Ken Lay: Jesus and MLK rolled into one

I hope the Right Reverend and all the people who agree with him get their life savings wiped out by a “Jesus” like Kenny Boy. Since history apparently carries out justice now, maybe I can beseech it to fuck these people up.

Funny, all the accounts I’ve seen indicate that the right time was about 60 years ago.

“I have a dream, that someday, I can screw a lot of people out of their own hardworked earnings, and live like a king off of stolen goods.”

The bizarre born-again rehabilitation of Ken Lay reminds me of Charles Keating, who was a big Moral Majority, Christian, anti-porn crusader. Apparently, through all that Bible study he had managed to miss the Eighth Commandment.

Did they remember to drive the stake home before they screwed down the lid?

Yep. The jerk even had Mother Theresa kissing his butt.

“The wise shepherd tends to his flock, and fleeces them regularly.”

Maybe we should put Lay’s image up on Mount Rushmore, right next to Bush.

What in the holy fuck was that reverend thinking? The meek shall inherit the Earth, but they’ll lose it all to Lay.

Well, Mother Theresa was a bit of a monster herself, while we’re at it. Potentially millions of dollars in donations to help people… that certainly didn’t end up buying medicine or doctors or anything like that. But her nun order certianly got a lot of gilded and gold-plated furnishings!

Agree. ken lay was nothing but a selfish, greedhead who didn’t give a crap about anyone but himself. His firm did NOT create wealth 9as most enterprises do), instead, it destroyed wealth-ask the lectricity rate payers in California. ENRON was a firm that made money by manipulatiing markets-it was in no sense a firm that facilitated anything but theft.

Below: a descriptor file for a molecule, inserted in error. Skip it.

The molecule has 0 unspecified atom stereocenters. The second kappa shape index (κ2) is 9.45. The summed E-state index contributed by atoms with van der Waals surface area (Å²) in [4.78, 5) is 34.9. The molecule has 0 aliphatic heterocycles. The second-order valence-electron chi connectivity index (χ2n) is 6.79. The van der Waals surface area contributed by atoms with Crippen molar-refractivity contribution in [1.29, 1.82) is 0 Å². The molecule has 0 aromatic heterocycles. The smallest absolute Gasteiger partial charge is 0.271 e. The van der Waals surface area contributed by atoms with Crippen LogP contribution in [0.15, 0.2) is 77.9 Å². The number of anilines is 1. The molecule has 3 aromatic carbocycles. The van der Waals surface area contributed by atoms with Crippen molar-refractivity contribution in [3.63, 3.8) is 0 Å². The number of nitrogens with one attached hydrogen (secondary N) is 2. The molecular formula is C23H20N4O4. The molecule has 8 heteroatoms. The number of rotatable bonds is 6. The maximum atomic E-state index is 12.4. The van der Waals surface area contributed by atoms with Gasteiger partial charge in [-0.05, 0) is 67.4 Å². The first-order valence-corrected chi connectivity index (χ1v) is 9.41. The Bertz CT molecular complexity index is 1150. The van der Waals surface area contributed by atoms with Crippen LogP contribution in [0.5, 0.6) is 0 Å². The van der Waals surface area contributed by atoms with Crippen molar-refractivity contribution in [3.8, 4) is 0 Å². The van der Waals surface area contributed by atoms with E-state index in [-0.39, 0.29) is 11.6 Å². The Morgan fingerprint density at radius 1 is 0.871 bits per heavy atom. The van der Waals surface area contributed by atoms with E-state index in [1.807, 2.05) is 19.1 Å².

Rot in hell, Ken.

Ken Lay did a lot of bad things in and through Enron. He also was a very generous philanthropist. While I don’t think much of him, am offended by his religious indignation and view the Reverand’s comments as nothing short of nutty, there are some people who were only exposed to Lay’s good side and they apparently feel the need to defend his honor. The real shame is that Ken didn’t give EVERYONE due cause to feel that way.

<Crosses monstro off the list of people to give my eulogy>

It was a memorial service, and as such, it’s traditional to give fulsome praises to the dead, even if you have to lie like hell to do so.

Fulsome praise would be “He didn’t completely suck.”

It’s easy to be generous with other people’s money.

How did the good Reverend expect history to exnerate Mr. Lay when a court already found him guilty?

Arguable, but there’s contrary evidence, in that he seems to have genuinely not understood what an utter bastard he truly was. Seems to me more like your run-of-the-mill sociopath, who’s as good to others as flattering his self-image and currying favor requires.

Whatever happened to the whole Christian “He was a sinner, but we’re all sinners, so let’s forgive our brother Kenneth and surrender judgement to the Almighty Father” spiel? Why the outrageously distorted hagiography?

Well, a court found Jesus and MLK guilty, too. So there! :stuck_out_tongue:

It just occurred to me that if Kenny is like Jesus, then he’ll rise in three days. Then we can throw his ass in prison. Yay!

With his time as well.

I’m no fan of Lay but I do think I see him in a just light. He was no angel but neither was he the devil incarnate. You want scum? Look to Andy Fastow and, to an only slightly lesser degree Jeff Skilling and a couple dozen other corrupt Enron insiders.

Seriously, as far as I can tell Fastow has no redeeming characteristic whatsoever.

My understanding of the sad story of Enron was that Lay was not so much a sociopath as he was a guy who was willing to continually go a little too far past ethical, and the situation just kind of snowballed. It wasn’t that he woke up one day and said “I think I’ll strip this company of its money and run away,” it was one little thing after another - a little dishonesty here, a little fudging the numbers there. As Enron started getting into trouble, he and his cronies kept at it, never intending to destroy the company but just trying to hide the severity of its problems a little while longer, hoping they could turn it around.

Lay was the corporate version of poor Jerry Lundegaard, the bumbing car salesman from “Fargo” who’s been stealing a little bit of money at a time from his dealership for so long that he has to come up with a scheme to steal even more money, and just gets in over his head, getting people hurt along the way, as he tries to lie and cheat his way out.

I respectfully disagree. OnI believe it’s better to focus on the deceased’s positive deeds. By making dubious claims, it calls your own integrity into question and diminishes the validity of truthful accolades you’ve shared.